How to talk to your employer about your fertility treatment

How to talk to your employer about your fertility treatment

Founder of Defining Mum and Paths to Parenthub as well as co-founder of Fertility Matters at Work.
Originally published at Fertility Road Magazine, ISSUE 54.

As co-founder of Fertility Matters at Work and also a previous fertility patient myself, I know how scary it can be disclosing to your employer that you’re going to need time off for fertility treatment.

In my previous role as a HR professional, it wasn’t until I went through this experience that I realised just how much fertility struggles and pregnancy loss can impact a person in the workplace, not just because of the need to attend multiple, unpredictable appointments, but the immense emotional impact too.

A common fear we hear from our Fertility Matters at Work Instagram followers is about the impact that it may have on their career, with one follower telling us “I was worried I wouldn’t be considered for the next promotion if they knew I was trying for a baby”. Personally, I remember it being an incredibly isolating time where I felt a complex mix of emotions. Guilt, knowing that this was inevitably going to take me away from my role, but also fearful about how it would be perceived if people knew that I was actively trying for a baby. Would they think I was less committed to my job? Would I be overlooked for projects and other roles because it would be expected that I’d be going on maternity leave soon? Would everyone in the office know and would I feel constant pressure to update them? Would I even be allowed the time off for appointments?

After much worry, I chose to disclose my need for IVF to my manager and was fortunate to be afforded flexibility with autonomy to manage my own diary which alleviated a huge source of stress. Despite this, I still struggled with the overwhelming impact to my emotional health and impact that it had on me as a person. IVF felt like another fulltime job and eventually, just before IVF cycle number 4, I asked for a career break, desperate for something to change to help me cope. Instead, I was offered the chance to take a sideways move, out of the succession pipeline, to a role which interested me less but allowed me to work 4 days a week, all with the aim of helping me try to regain some balance. It’s only now I look back that I realise just how hard this time was and how close I actually came to leaving my job, with no real plan other than knowing that I simply had to do something differently. I know that I’m not alone in this with our Fertility Matters at Work 2020 survey finding that 36% of those going through fertility treatment at work had too considered leaving their job.

Julianne Boutaleb, Perinatal Psychologist at Parenthood in Mind, puts into words so beautifully why these challenges can have such a significant impact on us at work;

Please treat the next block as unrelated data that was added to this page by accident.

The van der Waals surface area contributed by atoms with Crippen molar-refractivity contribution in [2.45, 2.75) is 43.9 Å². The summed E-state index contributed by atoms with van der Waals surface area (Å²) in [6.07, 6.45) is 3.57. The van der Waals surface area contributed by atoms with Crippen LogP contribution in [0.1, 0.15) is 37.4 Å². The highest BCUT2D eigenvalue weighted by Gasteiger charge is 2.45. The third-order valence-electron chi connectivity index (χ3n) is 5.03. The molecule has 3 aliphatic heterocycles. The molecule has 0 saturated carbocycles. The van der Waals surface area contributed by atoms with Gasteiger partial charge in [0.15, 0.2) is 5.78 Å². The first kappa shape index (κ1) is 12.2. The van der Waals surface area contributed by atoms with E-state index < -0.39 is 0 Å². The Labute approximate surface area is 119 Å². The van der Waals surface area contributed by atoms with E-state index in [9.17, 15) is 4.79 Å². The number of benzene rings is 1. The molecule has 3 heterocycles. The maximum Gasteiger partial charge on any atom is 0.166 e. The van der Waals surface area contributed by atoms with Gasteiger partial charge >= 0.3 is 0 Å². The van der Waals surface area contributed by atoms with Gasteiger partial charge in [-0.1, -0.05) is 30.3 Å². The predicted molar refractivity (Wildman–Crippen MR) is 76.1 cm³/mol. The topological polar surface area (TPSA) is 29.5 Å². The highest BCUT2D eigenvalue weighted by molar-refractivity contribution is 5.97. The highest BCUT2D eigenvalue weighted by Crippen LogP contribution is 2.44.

“Work matters to many of us who struggle to conceive. It’s a place where we often have a sense of competence, of identity, of belonging. Aspects of ourselves that can be undermined when we are managing issues of infertility or pregnancy loss.”

I share this because I’ve learned just how important it is to validate what you are going through, especially when grief or the struggle isn’t as widely recognised. After spending many sleepless nights questioning myself and thinking the problem was me – that I simply wasn’t ‘strong enough’ to manage both work and IVF – I realise now the real magnitude of what I had experienced. If you’re reading this and feeling this way now, please know that you’re not alone in this, with as many as 90% of those going through fertility struggles experiencing feelings of depression (Fertility Network UK) and 68% of those we surveyed (Fertility Matters at Work 2020 survey) felt that it had a substantial impact on their mental health and wellbeing.

As scary as it was, I know that without disclosing that I was going through this life event, I wouldn’t have been able to have the flexibility I needed, which no doubt made this stressful period of my life a great deal easier than it would have been having to try and hide it.

So, why don’t we feel comfortable to disclose?

Fear of disclosure often stems from there being a lack of awareness, education and conversation about such topics in the workplace (and wider society too). Our 2020 survey found that almost 72% of workplaces had no fertility policy and, of those who did, only 1.7% of employees felt that it met their needs. A policy isn’t the answer to everything, but it is hugely important because it offers a starting point for organisations to acknowledge that this is an issue people face and one that they will support. Quite simply, it can offer employees both permission and reassurance in talking about what is a very personal issue.

How can your employer support
you if they don’t know?